Gifts, donations for access, cosy relations: Report on mining approvals in Queensland
With the Queensland Labor Government still to make a decision on the controversial Acland coal mine expansion, as well as finalising the terms of reference for the inquiry into political donations which the Annastacia Palaszczuk promised to Peter Wellington in order to form government, a report released today paints a disturbing picture of the lack of transparency and accountability in the cosy relationships between senior government officials and the mining industry in Queensland.
Too Close for Comfort reveals a pattern of secrecy, a lack of accountability and transparency and a fast moving revolving door between the highest level of the bureaucracy and government, where political donations may well be just the tip of the iceberg.
The report found:
- Only a fraction of lobbyists are covered the lobbying register. There is virtually no disclosure of the content or outcomes of lobbying meetings. For instance, a meeting between the CEO of Adani and the Director General of the Department of State Development would not be disclosed because the lobbying register does not include “in house lobbyists”.
- Senior government officials regularly meet mining lobbyists at social or sporting events where there is no disclosure of the meeting, its content or outcome. The LNP and ALP allow companies to pay for access to ministers.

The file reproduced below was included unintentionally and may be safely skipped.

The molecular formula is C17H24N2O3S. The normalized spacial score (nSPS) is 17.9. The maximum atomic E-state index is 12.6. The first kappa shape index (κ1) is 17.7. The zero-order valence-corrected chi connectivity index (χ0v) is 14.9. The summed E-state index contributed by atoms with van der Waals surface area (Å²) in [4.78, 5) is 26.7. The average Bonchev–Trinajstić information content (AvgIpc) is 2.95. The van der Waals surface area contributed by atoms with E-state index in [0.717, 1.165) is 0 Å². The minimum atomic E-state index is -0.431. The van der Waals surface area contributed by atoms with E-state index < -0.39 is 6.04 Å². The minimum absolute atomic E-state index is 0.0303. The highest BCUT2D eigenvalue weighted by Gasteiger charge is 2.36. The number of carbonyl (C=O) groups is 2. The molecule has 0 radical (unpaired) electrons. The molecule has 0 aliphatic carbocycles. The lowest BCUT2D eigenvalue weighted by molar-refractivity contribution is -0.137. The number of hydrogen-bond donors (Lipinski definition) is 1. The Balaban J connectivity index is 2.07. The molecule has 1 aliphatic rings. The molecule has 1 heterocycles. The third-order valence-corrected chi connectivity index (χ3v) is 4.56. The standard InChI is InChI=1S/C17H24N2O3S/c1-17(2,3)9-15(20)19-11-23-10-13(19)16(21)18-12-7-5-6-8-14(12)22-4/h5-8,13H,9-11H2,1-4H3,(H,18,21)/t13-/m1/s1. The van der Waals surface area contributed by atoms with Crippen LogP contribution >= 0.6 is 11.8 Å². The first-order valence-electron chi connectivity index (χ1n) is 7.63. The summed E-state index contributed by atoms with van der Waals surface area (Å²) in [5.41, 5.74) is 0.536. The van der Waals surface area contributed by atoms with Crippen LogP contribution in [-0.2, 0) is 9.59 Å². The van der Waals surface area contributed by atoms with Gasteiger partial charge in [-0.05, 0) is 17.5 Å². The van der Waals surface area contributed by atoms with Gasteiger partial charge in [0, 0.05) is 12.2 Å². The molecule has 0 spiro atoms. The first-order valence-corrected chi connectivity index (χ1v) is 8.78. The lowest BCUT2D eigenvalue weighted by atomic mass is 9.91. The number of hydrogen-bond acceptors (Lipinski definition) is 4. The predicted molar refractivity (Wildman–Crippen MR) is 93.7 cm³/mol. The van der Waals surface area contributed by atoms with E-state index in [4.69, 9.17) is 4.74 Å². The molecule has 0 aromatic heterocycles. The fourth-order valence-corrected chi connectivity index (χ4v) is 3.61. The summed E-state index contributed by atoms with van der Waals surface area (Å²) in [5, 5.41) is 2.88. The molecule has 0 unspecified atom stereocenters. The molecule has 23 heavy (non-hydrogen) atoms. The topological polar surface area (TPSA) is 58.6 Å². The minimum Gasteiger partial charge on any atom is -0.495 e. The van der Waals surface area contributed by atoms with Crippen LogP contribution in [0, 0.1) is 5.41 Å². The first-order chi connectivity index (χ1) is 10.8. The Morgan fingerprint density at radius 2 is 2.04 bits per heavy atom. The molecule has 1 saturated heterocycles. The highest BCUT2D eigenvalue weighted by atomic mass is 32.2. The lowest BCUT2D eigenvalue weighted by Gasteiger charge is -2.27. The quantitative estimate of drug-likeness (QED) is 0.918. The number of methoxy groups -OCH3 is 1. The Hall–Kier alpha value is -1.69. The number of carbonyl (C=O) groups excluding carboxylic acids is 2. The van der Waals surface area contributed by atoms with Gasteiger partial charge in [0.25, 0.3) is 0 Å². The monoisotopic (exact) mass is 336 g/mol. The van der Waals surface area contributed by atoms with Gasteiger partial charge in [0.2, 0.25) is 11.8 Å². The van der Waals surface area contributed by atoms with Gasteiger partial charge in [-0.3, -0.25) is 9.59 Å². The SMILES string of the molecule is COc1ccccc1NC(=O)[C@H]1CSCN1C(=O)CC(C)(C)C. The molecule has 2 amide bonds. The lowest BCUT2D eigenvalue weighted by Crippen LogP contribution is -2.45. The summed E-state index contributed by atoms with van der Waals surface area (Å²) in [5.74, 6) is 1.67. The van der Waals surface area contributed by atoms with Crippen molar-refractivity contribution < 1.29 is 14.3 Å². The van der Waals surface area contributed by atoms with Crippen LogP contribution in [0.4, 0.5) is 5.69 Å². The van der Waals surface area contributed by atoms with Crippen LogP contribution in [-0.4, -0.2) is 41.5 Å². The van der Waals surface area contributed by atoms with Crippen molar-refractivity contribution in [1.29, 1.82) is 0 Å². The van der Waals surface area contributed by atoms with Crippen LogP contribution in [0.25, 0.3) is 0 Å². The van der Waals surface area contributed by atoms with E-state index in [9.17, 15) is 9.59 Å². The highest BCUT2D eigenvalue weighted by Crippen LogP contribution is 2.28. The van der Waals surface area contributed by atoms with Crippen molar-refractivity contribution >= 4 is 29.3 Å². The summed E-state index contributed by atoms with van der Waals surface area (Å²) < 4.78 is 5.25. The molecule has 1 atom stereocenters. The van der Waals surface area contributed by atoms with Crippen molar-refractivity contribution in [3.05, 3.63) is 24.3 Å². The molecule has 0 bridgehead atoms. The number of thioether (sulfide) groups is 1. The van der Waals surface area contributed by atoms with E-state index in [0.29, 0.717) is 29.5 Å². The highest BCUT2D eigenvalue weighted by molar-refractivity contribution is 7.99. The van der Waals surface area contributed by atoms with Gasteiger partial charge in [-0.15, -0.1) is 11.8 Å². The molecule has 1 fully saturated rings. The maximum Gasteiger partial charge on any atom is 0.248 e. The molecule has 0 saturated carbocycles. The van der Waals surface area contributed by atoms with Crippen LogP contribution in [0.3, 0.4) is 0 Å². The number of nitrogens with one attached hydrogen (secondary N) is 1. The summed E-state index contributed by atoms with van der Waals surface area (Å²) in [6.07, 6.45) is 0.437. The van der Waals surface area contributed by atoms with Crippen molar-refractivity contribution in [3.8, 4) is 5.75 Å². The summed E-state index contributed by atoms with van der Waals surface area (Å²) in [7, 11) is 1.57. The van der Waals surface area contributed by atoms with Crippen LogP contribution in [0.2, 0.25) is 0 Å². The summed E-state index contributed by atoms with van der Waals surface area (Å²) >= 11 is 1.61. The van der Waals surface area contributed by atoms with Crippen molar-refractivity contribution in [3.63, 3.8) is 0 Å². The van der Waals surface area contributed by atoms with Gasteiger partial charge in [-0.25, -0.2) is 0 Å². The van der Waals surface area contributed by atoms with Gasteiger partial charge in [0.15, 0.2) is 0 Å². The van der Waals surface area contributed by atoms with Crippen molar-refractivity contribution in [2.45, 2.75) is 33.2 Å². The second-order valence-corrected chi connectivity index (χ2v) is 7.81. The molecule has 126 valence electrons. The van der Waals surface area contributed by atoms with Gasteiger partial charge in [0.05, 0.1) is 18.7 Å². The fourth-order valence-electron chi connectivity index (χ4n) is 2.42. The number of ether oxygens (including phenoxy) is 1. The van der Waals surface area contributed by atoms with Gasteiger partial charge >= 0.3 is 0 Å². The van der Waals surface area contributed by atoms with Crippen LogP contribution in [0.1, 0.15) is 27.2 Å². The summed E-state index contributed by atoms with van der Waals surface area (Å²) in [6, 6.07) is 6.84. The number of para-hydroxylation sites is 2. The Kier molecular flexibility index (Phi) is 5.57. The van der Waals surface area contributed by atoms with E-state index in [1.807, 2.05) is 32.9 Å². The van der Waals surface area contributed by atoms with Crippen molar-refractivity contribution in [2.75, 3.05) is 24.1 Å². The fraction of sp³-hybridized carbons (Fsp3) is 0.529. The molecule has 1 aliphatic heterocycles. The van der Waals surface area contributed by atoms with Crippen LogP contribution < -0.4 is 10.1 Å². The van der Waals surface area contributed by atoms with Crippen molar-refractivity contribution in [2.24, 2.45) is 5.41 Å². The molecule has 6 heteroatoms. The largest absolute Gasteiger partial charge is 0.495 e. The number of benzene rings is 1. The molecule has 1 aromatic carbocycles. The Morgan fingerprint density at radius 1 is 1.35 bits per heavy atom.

- Large political donations from mining companies seeking approval for controversial projects have been accepted by the LNP and ALP.
- A ‘revolving door’ allowing senior government officials to move to high paying jobs in the industries they regulate, and often back again.
“Mining licenses are the largest transfer of public assets to private hands in Queensland. You would expect the highest standards of transparency and accountability,” Research Director of The Australia Institute, Rod Campbell said.
“Instead, dealings between government officials and mining companies that stand to make billions out of these decisions are shrouded in secrecy. Government officials allow themselves to be wined and dined, and even flown to weddings, and regularly then go on to accept plum jobs in these very same companies.”
“A lot of these officials seem to see themselves as an extension of the mining industry rather negotiating hard for the best deal for Queenslanders”
“With these cosy relationships, how can Queenslanders have any confidence in the approval the mining approval process.”
Polling in Queensland revealed that the majority of respondents in mining-effected electorates Cairns and Stafford felt that the mining industry had too much influence on the state government.
“When highly controversial mines like Acland are being approved despite in the wake of political donations, it’s hard for the public to be confident that the right decisions are being made for the right reasons.
“These are billion dollar decisions. Queenslanders should be able to expect the highest standards of transparency and accountability.
“Any yet we find that these deals are being done in secret in corporate boxes at sporting events secret and plush restaurants without any disclosure of what goes on at the meeting.
“At the end of the day, companies don’t give shareholders money away without expecting something in return,” Campbell said.
In exit polling from the Queensland election, 73% of Queenslanders said issues of “transparency, accountability and trust in government” had a “large impact” on how they voted.